Byron Buxton is having himself a very good month of August, now up to .330/.362/.649 through 27 games in the month. Some credit a new toe tap while others note that he had a very similar hot stretch last season. But whether or not you reference his 4.3 bWAR, 2.8 fWAR, or simply the eye test as he plays center field, one thing has become apparent this season; Byron Buxton is comfortably in the 10% of all baseball players.

But Buxton’s profile is an interesting one. His batting line on the season is .249/.310/.402 and those numbers are… not very good, to say the least. In fact, they’re very close to teammate Eduardo Escobar, who has hit .252/.312/.402 on the season and is a 0.4-0.7 WAR player depending on where you look. If you’d like to isolate Buxton’s season after his horrific 4-49 start to the season, fine, I’ll play that game, even though ALL players would look better if you remove their worst 16% of the season. After Buxton’s 4-49 start to the season, he has hit .275/.338/.449, a line similar to Jedd Gyorko’s .272/.341/.469 line.

These numbers are better. It’s better than most baseball players could do in a season. But Jedd Gyorko hardly comes to mind when people brainstorm the best hitters in the league. What separates players like Buxton and Andrelton Simmons is their defense. If you ask a baseball fan who the best defensive shortstop is, the answer should be Andrelton Simmons. If you ask a baseball fan who the best defensive center fielder is, the answer should be Byron Buxton (Kevin Kiermaier would also be an acceptable answer). But, if everyone is in agreement that Buxton, Simmons, Kiermaier and other players around the league are bar none the best defensive players in the game today, why can’t Baseball Reference and Fangraphs agree on a WAR total for these players? Byron Buxton, for example, has a 4.3 bWAR and a 2.8 fWAR, as noted above. Although there are a lot differences within the two WAR calculations, the answer in Buxton’s case (along with several others) is, unfortunately, very simple: defensive runs saved (DRS) vs. Ultimate Zone Rating (UZR).

Below are a few of the biggest and most notable discrepancies between bWAR and fWAR:

Player bWAR fWAR
Buxton 4.3 2.8
Simmons 6.3 4.8
Kiermaier 3.6 2
Pillar 2.8 1.7
Bogaerts 1.4 2.4
Rendon 5.4 6.2

These are huge differences, with Buxton, Simmons, and Kiermaier all varying by 1.5+ WAR each between the two sites. The reason for the discrepancies lies in DRS and UZR, as Baseball Reference uses DRS in their WAR calculation and Fangraph uses UZR in their WAR calculation.

Below are a few of the discrepancies between DRS and UZR:

Player DRS UZR
Buxton 23 10.3
Simmons 24 14.3
Kiermaier 14 -0.8
Bogaerts -13 -1.3

Buxton, Simmons, and Kiermaier all have a much higher DRS than they do UZR, which explains their much higher bWAR. Xander Bogaerts, on the other hand, has a much higher UZR than he does DRS, and wouldn’t you know it, his fWAR is much higher. And I know what you’re thinking: There’s no way two defensive statistics that vary so heavily could influence WAR that much. And, again unfortunately, you would be wrong.

This is a plot of all 127 qualified position players with the exception of catchers, since there is no UZR for catchers (that’s right, Fangraphs doesn’t even calculate WAR consistently for all position players). Along the x-axis is the player’s difference in DRS and UZR and the y-axis is the difference in that player’s bWAR and fWAR.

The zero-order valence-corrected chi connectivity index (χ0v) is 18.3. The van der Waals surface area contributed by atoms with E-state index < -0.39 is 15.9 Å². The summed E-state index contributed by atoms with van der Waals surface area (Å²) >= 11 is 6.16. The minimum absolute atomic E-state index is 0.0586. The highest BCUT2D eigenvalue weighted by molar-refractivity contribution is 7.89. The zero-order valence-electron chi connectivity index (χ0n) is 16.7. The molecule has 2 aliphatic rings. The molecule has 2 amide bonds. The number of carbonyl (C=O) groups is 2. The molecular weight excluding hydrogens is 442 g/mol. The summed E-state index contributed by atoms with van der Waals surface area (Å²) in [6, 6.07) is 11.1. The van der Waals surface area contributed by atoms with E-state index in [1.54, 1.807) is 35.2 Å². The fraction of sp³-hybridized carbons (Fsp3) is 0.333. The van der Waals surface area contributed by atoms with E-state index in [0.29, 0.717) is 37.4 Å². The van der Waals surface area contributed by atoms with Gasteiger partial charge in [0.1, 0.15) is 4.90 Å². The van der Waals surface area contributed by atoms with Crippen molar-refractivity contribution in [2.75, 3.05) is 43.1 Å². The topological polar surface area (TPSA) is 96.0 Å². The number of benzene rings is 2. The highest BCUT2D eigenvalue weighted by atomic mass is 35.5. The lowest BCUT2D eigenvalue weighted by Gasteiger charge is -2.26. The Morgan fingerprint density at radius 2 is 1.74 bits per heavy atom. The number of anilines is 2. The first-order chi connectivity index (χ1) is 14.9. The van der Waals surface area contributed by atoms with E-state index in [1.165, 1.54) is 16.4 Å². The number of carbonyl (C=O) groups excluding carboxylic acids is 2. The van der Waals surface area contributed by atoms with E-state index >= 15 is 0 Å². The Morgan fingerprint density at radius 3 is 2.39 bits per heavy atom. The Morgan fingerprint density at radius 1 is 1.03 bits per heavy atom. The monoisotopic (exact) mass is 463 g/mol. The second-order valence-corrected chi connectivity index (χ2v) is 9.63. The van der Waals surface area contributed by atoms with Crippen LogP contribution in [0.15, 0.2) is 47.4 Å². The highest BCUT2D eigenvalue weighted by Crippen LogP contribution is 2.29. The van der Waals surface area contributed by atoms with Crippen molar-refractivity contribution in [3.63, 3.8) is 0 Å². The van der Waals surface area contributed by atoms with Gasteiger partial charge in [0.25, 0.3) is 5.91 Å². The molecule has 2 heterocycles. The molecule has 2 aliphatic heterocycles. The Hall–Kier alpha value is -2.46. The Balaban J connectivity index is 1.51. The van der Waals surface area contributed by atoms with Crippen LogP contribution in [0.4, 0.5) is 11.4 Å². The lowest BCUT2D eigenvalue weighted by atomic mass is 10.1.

When I began plotting these points, I knew there would be some correlation between the variance in defensive statistics and the variance in WAR totals, but this blew me away. The correlation is huge! This season, with an R-squared value of 0.805, over 80% of the variance in (non-catcher) position player WAR between Baseball Reference and Fangraphs can be explained by the variance in DRS and UZR. That’s incredible.

And this (very slowly) leads me to my point; defensive statistics are, in their current state, extremely incomplete thanks to a relative lack of data availability. UZR can vary drastically year-to-year, takes something like 3+ season to actually stabilize, and still “does not necessarily tell you how he actually played just as it does not necessarily tell you what his true talent is” (Fangraphs). DRS also has it’s flaws, including this kind of funny shift error that caused Brett Lawrie to lead the league in DRS in 2012. So why, with the knowledge that these two defensive statistics are incomplete, untrustworthy, and incredibly variable, are we accepting an equally variable WAR as gospel?

I think WAR is an incredible idea, and it has improved drastically over the short time that it has been prominent. In my lifetime, I’m fairly sure WAR will iterate to a point which you can add up all the WAR on every team and almost nail the team wins (or pythag team wins) perfectly. In fact, it does a pretty good job at it right now. But the fact of the matter is this; DRS and UZR are extremely far from perfect. If they were perfect, they would agree numerically, and that is something that will most like never happen. Thus, by extension, WAR is far from perfect as well. And as long as these two, imperfect, defensive statistics CAN cause WAR to differ so greatly, it will also always be an imperfect statistic.

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